27 Energy level diagrams- represent energy electron can go to. different height = different energyeeeeeeFor Hydrogen, transitions to ground state in ultraviolet!No light emitted with colors in this region because no energy levels spaced with this energy.
28 In discharge lamps, one electron bashes into an atom. -2 eV10 V-3 eVdD-6 eVIf atom fixed at this point in tube,list all the possible energy photons (colors) that you might see?A. 1eV, 2eV, 3eV, 4eV, 7eV, 8eVB. 4eV, 7eV, 8eVC. 1eV, 3eV, 4eVD. 4eVE. Impossible to tell.-10eVA: 93B: 0C: 2D: 5E: 0170 responsesAnswer is D. Electron only gains about 5eV!Electron energy = qΔV = e(Ed),where E is the electric field = (battery V)/(total distance D),and d is the distance it goes before a collision.
29 Electrons in atoms only found in specific energy levels Important IdeasElectrons in atoms only found in specific energy levelsDifferent set of energy levels for different atoms1 photon emitted per electron jump down between energy levels. Photon color determined by energy difference.electron spends very little time (10-8 s) in excited state before hopping back down to lowest unfilled level.5) If electron not stuck in atom, can have any energy.HydrogenLithiumElectron energy levels in 2 different atoms …Levels have different spacing.Atoms with more than one electron … lower levels filled.Note increase in energy is increase in PE! (or energy INPUT into atom).Energy(not to scale)
30 Electron Energy levels: Photon energy100200300400500600700800 nmWhat energy levels for electrons are consistent with this spectrum for “Finkelonium”?Electron Energy levels:BACDE0eV0eV10eV0eVA: 17B: 15C: 40D: 12E: 17172 responses-2eV7eV-3eV-5eV5eV5eV-5eV-5eV-7eV-7eV3eV-8eV2eV-10eV-10eV0eV0eV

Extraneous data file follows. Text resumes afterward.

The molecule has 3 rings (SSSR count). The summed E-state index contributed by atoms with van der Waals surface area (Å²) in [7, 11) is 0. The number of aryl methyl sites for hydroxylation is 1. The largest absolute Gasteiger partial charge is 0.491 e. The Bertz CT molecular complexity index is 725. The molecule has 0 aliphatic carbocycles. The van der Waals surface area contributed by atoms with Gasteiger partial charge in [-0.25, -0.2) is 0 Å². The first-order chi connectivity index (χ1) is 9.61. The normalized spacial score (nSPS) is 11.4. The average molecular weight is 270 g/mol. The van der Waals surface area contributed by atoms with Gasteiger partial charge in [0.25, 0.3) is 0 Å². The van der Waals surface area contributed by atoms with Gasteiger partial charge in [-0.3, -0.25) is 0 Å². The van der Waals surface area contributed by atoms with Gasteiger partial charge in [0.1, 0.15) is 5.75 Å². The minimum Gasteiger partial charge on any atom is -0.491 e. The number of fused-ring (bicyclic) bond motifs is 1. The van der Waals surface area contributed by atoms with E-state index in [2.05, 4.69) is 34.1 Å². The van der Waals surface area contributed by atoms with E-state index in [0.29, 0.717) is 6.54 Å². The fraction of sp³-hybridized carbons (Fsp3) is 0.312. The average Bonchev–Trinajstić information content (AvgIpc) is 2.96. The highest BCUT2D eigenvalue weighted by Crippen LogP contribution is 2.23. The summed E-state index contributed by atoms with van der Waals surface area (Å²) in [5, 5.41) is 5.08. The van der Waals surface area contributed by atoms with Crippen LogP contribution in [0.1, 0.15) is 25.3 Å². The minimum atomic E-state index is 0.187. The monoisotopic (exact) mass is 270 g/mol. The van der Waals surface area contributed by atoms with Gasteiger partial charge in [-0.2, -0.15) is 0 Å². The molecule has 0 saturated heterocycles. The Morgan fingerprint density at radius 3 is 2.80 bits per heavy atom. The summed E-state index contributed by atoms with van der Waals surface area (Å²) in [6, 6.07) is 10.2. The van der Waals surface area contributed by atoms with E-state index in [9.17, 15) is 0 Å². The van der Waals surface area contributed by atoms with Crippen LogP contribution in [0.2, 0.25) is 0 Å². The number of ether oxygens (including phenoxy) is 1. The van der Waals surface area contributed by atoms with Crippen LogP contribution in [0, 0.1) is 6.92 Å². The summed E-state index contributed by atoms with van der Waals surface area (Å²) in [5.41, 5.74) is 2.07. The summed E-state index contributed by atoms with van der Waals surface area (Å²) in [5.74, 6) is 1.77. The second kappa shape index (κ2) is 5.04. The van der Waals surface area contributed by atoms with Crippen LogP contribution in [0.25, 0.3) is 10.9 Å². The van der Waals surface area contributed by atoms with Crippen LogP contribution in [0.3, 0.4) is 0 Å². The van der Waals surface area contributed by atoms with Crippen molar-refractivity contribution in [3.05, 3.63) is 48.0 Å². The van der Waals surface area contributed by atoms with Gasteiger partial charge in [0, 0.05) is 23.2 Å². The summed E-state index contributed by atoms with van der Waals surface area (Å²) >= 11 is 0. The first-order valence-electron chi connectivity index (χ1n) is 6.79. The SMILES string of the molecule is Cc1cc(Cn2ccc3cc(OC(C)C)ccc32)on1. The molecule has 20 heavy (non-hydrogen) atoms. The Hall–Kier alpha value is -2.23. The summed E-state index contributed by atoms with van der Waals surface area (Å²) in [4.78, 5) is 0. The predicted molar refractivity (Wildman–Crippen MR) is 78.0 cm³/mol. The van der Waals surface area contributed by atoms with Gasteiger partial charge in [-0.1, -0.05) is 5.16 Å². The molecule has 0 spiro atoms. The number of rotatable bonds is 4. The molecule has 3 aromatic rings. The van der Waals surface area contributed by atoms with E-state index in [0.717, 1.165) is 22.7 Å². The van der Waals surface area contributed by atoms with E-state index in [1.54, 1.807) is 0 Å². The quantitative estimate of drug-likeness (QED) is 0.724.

31 Electron energy levels = PE + KE Since PE = 0 at infinity (e.g. electron escaping from atom). A positive total energy would mean that KE>PE and electron would leave atom!5ev3ev2evPhoton energy1002003004005006007008009001000 nmWhat energy levels for electrons are consistent with this spectrum for “Finkelonium”?At 0eV, electron has escaped atom.Electron Energy levels:BADC10eVE0eV0eV0eV-2eV7eV-3eV-5eV5eV5eV-5eV-5eV-7eV-7eV3eV-8eV2eV-10eV-10eV0eV0eV
32 Applications of atomic spectroscopy (how it is useful) 1. Detecting what atoms are in a material.(excite by putting in discharge lamp or heating in flameto see spectral lines)2. Detecting what sun and stars are made of.Look at light from star with diffraction grating, seewhat lines there are- match up to atoms on earth.telescopediffractiongratingstar3. Making much more efficient lights!Incandescent light bulbs waste 88% of the electricalenergy that goes into them! (12% efficient)Streetlight discharge lamps (Na or Hg) 80% efficient.Fluorescent lights ~ 40-60% efficient.
33 Incandescent light (hot filament) Discharge lamp Temperature = KEnergy levels inisolated atom.Hot electrons jump between many very closely spaced levels (solid metal). Produce all colors.Mostly infrared at tempof normal filament.88% is worthless IRIR = longer than 680nmkick up,only certainwavelengths whencome down.120 V or moreλIRRight atom, right pressureand voltage, mostly visible light.Streetlight discharge lamps(Na or Hg) 80% efficient.12% of energy isuseful visible light
34 Florescent Lights. Similar idea, but little more complicated to get out light that looks white to eye.Converting UV light into visible photons with phosphor.Phosphors block all but UV, converts to visible.phosphorcoating254 nm far UVHgeenergy of electronin phosphor molecule